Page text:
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Mound excavation reveals transition from hunting to herding in Neolithic settlement
From:phys.org  Writer:  Date:2014-04-30
A team of researchers with members from several countries has found evidence of the birth of pre-ceramic Neolithic populations in a region of what is now Turkey. In their paper published in Proceedings of the National Academy of Sciences, the team describes how excavations of various levels at Aşıklı Höyük, reveal the history of the people that lived there.


Location of As¸ıklı Höyük on the Melendiz River in western Cappadocia (Central Anatolia), Turkey. 
 
One of the great fascinating areas of archeological research is piecing together parts of the historical record that reveal major transitions, one of which is the move by early peoples from hunters to herders or farmers. In this new effort, the research team excavated a mound that developed due to human activities starting approximately 9000 years ago. The mound grew (to a height of approximately 52 feet) as people gathered and used mud and wood for building structures. As with many ancient cities, towns or settlements, levels developed, each representing a period of time. In this latest effort, the researchers focused on the deepest layers, representing the time when people first came to live there.
 
At the lowest level, the researchers found artifacts that indicated the people ate mostly meat from wild animals, such as deer, hares, fish, etc. Moving up one level, which represented a time span of just a few hundred years, the researchers found the diet had changed to one consisting mainly of meat from domesticated animals (goats and sheep) which of course marks the move from hunting to herding, or at least to raising animals for food. Other artifacts revealed that the animals were kept very near to the human dwellings, suggested they were stabled. The findings show that the transition from hunting to herding occurred over a remarkably short time frame, and offers evidence of the birth of pre-ceramic Neolithic populations in the area.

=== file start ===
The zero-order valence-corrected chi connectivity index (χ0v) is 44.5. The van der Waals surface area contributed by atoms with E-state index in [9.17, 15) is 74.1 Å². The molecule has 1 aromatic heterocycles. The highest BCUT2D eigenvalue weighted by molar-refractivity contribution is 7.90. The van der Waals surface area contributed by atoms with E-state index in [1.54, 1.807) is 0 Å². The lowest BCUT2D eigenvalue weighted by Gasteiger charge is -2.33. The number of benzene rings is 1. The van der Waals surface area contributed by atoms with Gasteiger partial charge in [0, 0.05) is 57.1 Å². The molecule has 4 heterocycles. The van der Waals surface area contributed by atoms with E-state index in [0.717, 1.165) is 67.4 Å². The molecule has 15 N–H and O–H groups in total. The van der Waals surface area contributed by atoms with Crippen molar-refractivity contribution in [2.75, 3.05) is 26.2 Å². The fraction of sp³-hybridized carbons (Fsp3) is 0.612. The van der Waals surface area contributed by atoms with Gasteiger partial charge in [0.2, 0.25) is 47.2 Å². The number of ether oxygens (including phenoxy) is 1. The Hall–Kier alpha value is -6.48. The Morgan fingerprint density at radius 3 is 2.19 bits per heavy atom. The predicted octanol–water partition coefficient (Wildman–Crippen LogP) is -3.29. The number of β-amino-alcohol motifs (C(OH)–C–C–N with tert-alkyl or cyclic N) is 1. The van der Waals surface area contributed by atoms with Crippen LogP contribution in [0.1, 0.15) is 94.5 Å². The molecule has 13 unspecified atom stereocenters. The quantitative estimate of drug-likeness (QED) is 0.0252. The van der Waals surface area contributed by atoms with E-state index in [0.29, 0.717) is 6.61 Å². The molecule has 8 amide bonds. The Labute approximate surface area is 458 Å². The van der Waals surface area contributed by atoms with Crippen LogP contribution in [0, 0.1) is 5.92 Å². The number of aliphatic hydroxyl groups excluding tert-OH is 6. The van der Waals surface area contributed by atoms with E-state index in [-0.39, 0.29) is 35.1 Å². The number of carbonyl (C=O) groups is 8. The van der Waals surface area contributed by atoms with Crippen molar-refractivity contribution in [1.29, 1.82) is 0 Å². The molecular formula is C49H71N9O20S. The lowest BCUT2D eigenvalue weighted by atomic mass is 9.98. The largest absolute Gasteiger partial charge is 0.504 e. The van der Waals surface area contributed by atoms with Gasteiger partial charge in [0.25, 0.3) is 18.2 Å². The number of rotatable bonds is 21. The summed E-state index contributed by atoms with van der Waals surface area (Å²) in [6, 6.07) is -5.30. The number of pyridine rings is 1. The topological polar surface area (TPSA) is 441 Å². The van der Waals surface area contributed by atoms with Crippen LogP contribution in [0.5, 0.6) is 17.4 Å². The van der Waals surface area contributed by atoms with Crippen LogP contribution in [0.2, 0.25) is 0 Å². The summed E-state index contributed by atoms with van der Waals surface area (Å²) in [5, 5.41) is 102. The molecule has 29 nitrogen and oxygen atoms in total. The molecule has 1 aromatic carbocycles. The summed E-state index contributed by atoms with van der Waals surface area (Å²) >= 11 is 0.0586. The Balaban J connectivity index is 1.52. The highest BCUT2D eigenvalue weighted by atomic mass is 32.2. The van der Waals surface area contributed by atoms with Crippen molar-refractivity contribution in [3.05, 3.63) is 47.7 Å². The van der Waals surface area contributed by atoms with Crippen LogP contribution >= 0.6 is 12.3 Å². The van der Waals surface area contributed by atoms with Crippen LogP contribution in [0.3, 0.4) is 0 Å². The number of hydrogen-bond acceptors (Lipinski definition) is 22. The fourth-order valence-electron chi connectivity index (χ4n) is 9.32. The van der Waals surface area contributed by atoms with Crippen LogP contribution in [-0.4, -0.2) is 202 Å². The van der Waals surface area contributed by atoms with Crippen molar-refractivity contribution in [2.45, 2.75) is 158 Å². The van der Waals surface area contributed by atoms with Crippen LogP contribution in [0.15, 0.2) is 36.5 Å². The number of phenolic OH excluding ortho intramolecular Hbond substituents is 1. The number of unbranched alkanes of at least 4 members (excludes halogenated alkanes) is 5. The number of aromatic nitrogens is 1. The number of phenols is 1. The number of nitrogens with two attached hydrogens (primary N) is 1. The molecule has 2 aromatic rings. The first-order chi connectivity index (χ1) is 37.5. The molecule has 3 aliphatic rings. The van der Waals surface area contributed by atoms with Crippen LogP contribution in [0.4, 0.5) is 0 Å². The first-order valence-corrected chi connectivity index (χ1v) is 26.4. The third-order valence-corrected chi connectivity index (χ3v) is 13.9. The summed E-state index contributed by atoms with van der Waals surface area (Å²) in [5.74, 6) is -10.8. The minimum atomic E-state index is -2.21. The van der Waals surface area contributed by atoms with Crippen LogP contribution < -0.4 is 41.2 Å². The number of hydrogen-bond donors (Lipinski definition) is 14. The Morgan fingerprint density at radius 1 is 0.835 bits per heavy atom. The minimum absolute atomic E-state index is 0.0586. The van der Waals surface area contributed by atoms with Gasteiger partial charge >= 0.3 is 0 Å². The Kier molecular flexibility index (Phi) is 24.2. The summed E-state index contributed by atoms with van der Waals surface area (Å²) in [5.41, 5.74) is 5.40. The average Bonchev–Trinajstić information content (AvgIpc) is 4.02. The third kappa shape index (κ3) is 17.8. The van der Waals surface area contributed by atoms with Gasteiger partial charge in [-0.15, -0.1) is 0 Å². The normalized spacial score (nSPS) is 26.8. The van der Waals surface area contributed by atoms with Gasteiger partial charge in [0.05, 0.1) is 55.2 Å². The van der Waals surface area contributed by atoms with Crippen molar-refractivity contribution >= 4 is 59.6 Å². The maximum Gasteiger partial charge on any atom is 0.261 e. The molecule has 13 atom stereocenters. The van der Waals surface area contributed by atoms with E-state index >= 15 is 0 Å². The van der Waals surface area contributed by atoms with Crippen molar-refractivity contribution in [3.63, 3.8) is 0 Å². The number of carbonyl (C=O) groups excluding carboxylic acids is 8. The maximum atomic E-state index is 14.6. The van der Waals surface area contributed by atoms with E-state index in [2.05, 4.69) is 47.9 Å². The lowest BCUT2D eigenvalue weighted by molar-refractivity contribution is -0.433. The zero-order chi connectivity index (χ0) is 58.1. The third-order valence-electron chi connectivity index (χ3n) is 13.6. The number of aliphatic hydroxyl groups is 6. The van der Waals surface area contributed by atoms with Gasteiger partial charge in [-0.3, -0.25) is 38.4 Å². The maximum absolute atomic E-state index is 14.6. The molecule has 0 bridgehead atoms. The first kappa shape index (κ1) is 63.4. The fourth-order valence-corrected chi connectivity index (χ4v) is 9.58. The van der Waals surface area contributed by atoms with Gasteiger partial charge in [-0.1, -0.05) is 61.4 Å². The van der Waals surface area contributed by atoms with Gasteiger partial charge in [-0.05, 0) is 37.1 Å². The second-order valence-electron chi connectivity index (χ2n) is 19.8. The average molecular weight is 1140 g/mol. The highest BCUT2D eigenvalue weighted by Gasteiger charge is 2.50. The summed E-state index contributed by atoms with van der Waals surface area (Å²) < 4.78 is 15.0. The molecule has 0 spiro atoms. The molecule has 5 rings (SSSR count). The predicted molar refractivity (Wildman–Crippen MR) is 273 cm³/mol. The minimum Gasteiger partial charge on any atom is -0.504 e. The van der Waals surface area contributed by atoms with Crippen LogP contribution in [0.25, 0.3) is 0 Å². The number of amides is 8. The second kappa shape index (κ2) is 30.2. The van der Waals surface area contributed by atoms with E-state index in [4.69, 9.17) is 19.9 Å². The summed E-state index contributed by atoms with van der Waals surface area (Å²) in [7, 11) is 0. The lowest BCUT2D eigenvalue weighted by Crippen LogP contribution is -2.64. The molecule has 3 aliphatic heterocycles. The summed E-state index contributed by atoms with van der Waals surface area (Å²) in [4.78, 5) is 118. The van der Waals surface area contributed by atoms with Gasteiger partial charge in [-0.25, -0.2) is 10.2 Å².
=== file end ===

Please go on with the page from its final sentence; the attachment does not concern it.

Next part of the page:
The researchers believe that the people who lived in or on the mound at the time that animals were being domesticated were also cultivating grain—for use in feeding both themselves and their animals. It was another major shift, they note, from a nomadic existence to one where groups of people settled in one place and grew their own food. Doing so would have required a wide array of adaptations that the team hopes to study as they continue to excavate the site.

 
 
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